Monday, November 24, 2008

In the news: Oh, so now we think of this?

Prop 8 (a measure designed to outlaw heathen-themed weddings in the state of California) was in the news (sort of) at the end of last week because the courts of Cali decided they would hear the case against upholding this outlawing. People were all pissed, because minorities were acting like they hated gay people, because the gay minority reminded them what being a minority feels like, and they were just glad they weren't being treated like that anymore (out in the open, that is), so they piled-on the geys with a flurry of Yes on 8 votes that were no match for the hippie love-fests of Castro Street. Now those minorites are all, like, "Maybe this opens us up for similar types of discrimination against us, in the future..." and the geys are all, "Look, don't even talk to me right now." From Reuters:

The court had recognized such marriages in May, and about 20,000 same-sex
couples wed before the November vote. Those marriages may now hang in the
balance. Connecticut and Massachusetts are the only states that allow gay

Legal scholars say the measure, which defines marriage as between a
man and a woman, breaks new ground by limiting the courts' ability to protect

"They could take away any right from any group," said University
of Southern California Law Professor David Cruz, who filed a brief in favor of
gay marriage in an earlier case.

Oh, they could, could they? But wouldn't this have to violate some other precedent in order for anybody to give a shit? I mean, we're talking about h0m0s here, ok? Oh wait, there's that equal protection thing that should protect constitutions from enacting No Homo policies! What about that?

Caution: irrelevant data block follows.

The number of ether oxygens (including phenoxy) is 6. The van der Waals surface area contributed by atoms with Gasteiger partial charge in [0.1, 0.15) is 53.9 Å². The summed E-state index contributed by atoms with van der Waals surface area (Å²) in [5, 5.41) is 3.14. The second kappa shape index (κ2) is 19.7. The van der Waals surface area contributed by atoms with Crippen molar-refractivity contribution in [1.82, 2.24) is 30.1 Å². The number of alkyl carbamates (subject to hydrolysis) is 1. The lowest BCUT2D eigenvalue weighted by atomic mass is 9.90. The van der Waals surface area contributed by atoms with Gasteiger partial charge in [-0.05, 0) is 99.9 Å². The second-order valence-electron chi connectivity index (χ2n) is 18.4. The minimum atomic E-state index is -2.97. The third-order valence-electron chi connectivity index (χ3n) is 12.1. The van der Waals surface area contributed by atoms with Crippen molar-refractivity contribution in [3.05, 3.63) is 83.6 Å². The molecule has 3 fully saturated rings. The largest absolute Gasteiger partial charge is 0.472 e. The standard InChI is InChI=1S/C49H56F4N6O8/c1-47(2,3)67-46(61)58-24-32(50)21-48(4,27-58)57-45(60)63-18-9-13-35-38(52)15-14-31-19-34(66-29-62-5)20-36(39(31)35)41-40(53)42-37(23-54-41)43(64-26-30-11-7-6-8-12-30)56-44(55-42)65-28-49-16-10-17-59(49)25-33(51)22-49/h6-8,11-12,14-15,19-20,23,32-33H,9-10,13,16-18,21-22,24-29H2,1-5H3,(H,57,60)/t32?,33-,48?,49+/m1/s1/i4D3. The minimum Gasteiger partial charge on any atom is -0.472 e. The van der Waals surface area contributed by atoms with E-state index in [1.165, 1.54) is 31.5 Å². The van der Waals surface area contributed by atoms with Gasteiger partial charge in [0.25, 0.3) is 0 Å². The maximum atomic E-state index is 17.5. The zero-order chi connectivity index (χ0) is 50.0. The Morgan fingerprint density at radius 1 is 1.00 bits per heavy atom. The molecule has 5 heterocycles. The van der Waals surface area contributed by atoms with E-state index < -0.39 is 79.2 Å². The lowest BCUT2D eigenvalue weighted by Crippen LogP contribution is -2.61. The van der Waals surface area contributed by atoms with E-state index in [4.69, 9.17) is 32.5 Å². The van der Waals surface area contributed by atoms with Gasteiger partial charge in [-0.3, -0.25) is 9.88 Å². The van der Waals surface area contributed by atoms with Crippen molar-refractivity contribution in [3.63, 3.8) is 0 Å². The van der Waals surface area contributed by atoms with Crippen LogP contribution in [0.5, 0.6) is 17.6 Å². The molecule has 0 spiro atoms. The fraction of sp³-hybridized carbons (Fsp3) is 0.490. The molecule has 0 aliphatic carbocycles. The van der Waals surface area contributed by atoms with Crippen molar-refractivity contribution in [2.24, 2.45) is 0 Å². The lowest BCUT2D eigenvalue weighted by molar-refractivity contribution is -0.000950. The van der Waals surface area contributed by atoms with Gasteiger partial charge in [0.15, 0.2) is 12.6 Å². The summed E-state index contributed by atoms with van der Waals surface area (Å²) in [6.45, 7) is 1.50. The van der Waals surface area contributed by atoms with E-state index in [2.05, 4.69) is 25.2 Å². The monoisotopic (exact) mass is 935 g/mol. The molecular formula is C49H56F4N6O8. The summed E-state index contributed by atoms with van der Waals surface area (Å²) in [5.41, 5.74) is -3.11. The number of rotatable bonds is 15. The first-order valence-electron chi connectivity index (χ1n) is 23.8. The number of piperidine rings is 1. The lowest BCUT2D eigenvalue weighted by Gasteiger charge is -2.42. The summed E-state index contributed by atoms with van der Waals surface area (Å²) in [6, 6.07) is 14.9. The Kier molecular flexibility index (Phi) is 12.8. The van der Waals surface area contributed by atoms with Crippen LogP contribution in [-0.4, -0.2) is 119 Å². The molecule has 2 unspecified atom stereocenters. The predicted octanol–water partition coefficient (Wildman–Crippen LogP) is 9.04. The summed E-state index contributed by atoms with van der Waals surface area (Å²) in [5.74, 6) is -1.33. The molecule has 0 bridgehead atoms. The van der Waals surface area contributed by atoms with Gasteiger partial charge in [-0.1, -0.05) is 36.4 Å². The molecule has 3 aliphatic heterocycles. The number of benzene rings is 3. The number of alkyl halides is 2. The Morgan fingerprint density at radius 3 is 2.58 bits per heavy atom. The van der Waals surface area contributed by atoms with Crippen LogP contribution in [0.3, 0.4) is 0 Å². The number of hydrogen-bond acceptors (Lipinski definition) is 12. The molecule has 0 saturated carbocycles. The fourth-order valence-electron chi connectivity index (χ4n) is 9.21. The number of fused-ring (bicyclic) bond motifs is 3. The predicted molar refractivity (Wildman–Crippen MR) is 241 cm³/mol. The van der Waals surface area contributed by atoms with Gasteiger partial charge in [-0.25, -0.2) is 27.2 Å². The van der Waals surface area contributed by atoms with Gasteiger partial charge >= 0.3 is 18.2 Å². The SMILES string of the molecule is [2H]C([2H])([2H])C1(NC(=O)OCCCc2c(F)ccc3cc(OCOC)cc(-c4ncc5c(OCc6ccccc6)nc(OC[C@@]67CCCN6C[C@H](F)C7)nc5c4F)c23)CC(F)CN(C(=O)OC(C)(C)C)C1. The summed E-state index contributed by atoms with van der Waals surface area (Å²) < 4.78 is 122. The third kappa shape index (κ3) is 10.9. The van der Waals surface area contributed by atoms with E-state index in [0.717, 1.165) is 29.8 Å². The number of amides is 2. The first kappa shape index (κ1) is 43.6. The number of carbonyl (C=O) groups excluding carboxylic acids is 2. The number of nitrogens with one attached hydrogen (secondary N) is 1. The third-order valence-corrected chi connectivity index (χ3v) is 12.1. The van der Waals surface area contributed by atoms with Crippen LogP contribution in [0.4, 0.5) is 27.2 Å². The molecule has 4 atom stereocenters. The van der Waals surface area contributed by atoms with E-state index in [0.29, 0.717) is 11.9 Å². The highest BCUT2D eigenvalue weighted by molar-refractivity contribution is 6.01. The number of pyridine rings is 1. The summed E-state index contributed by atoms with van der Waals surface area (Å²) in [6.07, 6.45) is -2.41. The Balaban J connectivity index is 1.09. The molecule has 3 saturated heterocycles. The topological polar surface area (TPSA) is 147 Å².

"The entire purpose behind the constitutional principle of equal protection
would be subverted if the constitutional protection of unpopular minorities were
subject to simple majority rule," read a brief by black, Asian and Hispanic
groups challenging the ban. "This case is not simply about gay and lesbian

"The history of California demonstrates with sobering clarity the potential
for disfavored minorities to be subjected to oppression by hostile majorities,"
the minority groups say in their brief, pointing to segregation laws and one
excluding Asian-Americans from land ownership as examples. [reuters]
Gah, it's like when you know how a movie is going to end (with an anti-climactic guy-on-guy wedding), but the writers insist on wasting your time with stupid courtroom scenes and heavy-handed references to segregation and prison camps for Asian people. GET TO THE MARRIAGE ALREADY! Some of us have cats to feed!

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